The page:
What is Microsoft upto?

This sure is a no-brainer. It is gearing up for a whole new battle of market share on the Web – Ad Revenues, et al. Mr. Gates announced in the World Economic Forum at Davos this year that his company is getting ready with some new and exciting products in the WWW services/offerings arena. Interesting was his comment that there is not just one company in this world of “Search”. And why not? The online ad market is projected to grow to $61 billion. You sure have arrived Mr. Gates – though inorganically, but who cares.

Microsoft announced it’s intention to acquire Yahoo! and made an offer of $31/share valuing the company at $44.6 billion. This is after the two companies decided to work together in 2006.

There has been consistent effort by Microsoft to consolidate it’s portfolio of offerings related to enterprise search and web/mobile advertisement. MSDN’s enterprise search blog is a good insight into the company’s initiatives in this realm.

In 2007 alone, MSFT made 7 acquisitions related to the two offerings. The recent acquisition of Oslo based Fast Search & Transfer (FAST) for $1.2 billion is aimed at giving Sharepoint (MSFT’s enterprise offering) a smarter search capability. Earlier in 2007, MSFT announced a partnership with Atlassian (of Confluence fame) and Newsgator for providing more features taking Sharepoint closer to the Web 2.0 world. Sharepoint contributes $800 million to MSFT’s revenues and it seems the Redmond gang is beginning to feel the heat from open-source collaboration platforms such as mediawiki.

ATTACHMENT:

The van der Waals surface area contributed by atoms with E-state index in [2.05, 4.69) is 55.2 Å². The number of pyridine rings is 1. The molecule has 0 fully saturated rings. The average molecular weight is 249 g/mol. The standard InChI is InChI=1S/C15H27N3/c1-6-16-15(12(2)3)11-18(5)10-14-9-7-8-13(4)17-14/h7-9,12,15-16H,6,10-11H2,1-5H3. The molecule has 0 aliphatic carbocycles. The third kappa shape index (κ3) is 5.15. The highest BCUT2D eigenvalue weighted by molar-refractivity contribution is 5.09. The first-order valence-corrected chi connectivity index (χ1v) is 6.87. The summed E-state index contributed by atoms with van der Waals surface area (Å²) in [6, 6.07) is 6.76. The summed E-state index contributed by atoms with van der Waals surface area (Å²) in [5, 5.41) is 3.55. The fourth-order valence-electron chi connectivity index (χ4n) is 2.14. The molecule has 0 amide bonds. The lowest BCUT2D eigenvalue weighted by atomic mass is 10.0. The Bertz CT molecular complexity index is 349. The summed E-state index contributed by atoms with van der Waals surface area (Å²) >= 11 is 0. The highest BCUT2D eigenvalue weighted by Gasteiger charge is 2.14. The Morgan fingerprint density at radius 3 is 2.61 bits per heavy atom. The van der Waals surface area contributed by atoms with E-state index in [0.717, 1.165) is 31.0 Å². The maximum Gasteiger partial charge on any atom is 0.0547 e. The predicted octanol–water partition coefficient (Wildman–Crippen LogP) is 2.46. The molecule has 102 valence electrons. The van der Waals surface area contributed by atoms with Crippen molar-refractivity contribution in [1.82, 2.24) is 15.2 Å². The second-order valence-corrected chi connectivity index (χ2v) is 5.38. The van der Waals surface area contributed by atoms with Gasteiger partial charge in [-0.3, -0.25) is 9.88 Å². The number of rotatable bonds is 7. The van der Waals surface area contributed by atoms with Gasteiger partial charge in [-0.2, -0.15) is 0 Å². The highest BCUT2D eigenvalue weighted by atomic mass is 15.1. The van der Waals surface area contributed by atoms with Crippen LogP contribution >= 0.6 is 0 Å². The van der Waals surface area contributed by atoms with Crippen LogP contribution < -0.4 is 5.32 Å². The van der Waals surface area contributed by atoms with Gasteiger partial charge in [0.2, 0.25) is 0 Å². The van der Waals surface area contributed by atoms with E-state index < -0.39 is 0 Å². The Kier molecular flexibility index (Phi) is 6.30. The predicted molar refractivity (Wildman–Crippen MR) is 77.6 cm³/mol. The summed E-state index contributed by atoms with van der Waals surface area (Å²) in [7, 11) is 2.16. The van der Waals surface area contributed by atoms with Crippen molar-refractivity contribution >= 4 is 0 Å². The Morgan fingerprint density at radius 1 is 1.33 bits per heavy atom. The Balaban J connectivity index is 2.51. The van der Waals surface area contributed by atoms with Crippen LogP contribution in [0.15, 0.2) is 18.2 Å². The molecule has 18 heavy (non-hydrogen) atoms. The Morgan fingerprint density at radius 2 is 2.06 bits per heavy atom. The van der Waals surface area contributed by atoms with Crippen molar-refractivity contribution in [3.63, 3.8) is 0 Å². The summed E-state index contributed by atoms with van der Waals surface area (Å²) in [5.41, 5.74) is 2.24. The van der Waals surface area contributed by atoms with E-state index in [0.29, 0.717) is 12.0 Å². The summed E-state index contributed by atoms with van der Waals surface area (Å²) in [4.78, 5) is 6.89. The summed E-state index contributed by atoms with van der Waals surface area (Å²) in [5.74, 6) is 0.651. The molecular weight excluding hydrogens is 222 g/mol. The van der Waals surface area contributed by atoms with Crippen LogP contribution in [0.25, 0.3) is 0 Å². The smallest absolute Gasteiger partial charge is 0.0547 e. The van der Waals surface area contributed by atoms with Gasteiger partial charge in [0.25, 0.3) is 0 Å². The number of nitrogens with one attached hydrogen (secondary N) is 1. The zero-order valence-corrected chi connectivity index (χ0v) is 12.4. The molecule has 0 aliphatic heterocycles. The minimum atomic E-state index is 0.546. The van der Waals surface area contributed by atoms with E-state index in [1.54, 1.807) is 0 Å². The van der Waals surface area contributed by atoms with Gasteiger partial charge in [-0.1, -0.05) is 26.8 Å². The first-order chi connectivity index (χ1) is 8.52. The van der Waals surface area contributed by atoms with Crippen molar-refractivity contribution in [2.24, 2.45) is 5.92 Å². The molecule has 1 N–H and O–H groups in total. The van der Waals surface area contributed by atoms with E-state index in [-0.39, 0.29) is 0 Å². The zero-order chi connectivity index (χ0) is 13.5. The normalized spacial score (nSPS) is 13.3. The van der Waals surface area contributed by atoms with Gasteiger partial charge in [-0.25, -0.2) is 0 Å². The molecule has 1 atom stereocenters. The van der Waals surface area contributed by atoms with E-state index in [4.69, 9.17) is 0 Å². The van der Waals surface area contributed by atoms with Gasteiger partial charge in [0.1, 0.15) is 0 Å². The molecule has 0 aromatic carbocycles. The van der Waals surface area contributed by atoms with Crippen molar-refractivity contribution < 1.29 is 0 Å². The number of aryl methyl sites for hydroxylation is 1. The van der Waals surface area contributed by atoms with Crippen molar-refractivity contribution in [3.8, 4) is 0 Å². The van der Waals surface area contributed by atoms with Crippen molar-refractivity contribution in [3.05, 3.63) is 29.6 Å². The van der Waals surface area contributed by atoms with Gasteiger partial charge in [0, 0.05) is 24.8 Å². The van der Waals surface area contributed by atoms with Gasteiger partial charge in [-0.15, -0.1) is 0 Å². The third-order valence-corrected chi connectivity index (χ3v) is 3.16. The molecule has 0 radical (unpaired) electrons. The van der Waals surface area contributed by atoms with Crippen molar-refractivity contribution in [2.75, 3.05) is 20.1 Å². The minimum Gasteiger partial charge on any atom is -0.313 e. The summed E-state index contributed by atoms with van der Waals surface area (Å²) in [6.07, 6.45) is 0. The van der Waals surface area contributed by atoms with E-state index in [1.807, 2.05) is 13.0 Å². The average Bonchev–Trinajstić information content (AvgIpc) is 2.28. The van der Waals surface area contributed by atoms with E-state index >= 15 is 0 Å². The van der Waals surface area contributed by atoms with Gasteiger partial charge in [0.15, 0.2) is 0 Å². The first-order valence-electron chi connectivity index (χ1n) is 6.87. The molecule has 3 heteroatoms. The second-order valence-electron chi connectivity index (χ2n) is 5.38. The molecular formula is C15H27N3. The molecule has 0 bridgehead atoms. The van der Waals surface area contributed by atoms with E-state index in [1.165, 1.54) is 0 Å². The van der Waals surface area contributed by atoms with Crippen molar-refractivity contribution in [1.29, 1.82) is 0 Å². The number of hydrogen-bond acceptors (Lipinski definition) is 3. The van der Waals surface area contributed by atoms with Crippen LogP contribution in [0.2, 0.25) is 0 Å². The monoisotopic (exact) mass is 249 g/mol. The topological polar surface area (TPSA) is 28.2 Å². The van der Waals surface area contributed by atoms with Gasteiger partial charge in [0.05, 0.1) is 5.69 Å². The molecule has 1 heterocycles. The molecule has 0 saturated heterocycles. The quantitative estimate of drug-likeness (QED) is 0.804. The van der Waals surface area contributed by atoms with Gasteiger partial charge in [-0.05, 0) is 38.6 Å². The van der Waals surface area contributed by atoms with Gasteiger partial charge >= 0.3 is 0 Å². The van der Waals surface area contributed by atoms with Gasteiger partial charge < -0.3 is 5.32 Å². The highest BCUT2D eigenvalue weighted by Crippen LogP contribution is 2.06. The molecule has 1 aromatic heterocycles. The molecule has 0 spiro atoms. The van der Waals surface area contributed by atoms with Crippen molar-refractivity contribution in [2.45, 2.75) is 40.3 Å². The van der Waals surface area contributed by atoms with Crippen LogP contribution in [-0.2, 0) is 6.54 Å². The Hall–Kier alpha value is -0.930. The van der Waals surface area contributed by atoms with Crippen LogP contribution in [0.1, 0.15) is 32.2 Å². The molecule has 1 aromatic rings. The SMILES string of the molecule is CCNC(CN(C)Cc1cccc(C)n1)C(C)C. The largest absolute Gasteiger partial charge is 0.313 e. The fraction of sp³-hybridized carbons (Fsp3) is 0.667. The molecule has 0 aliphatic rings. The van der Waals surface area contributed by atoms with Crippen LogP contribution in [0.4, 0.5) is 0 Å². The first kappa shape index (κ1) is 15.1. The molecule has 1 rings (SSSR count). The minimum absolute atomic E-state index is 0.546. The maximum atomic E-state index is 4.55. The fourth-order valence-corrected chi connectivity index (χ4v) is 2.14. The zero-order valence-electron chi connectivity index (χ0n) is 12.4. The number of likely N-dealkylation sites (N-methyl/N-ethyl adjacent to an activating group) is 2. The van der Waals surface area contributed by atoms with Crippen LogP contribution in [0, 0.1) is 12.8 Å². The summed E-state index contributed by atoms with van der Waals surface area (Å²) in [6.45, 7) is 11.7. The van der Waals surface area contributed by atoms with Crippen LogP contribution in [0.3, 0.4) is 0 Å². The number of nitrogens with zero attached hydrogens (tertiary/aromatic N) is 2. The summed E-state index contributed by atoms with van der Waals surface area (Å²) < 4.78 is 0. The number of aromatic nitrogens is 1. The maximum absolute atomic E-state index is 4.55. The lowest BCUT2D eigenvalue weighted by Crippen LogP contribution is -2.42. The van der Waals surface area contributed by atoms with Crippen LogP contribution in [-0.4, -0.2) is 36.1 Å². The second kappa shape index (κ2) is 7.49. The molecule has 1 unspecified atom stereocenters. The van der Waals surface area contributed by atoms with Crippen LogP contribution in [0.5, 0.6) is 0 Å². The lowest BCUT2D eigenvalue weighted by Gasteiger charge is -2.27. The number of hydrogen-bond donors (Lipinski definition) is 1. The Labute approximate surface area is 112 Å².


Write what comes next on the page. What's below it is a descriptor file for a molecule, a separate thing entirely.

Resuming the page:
Sharepoint badly needed a makeover and to get rid of its very Office-like feeling. I am a big fan of MS Office, but I sure am not game with the use of a Word app for maintaining personal notes and technical meeting records. I would anyday prefer a wiki with latex and mindmap plugins. The Atlassian and Newsgator partnership is probably targeted around building such easy to use features around Sharepoint.

To add to user’s woes imagine digging out relevant information from hundreds of documents and not being able to search within the document contents. For large enterprises this is a non-trivial problem; and a very annoying one too. The FAST acquisition will probably enable Sharepoint with potential solution to these bottlenecks.

With enterprises slowly (but steadily) accepting open-source technologies, will MSFT’s pursuit to revive and empower Sharepoint and enterprise technologies really work? This is a question we all will eagerly wait for an answer.

The game has already begun. This is a three cornered polygon – Google, MSFT and the Open-source, with Google trying to get identified as an open-source angel. My personal favourite is the world of Sourceforge, Slashdot and Wikipedia. Let the best win the battle.

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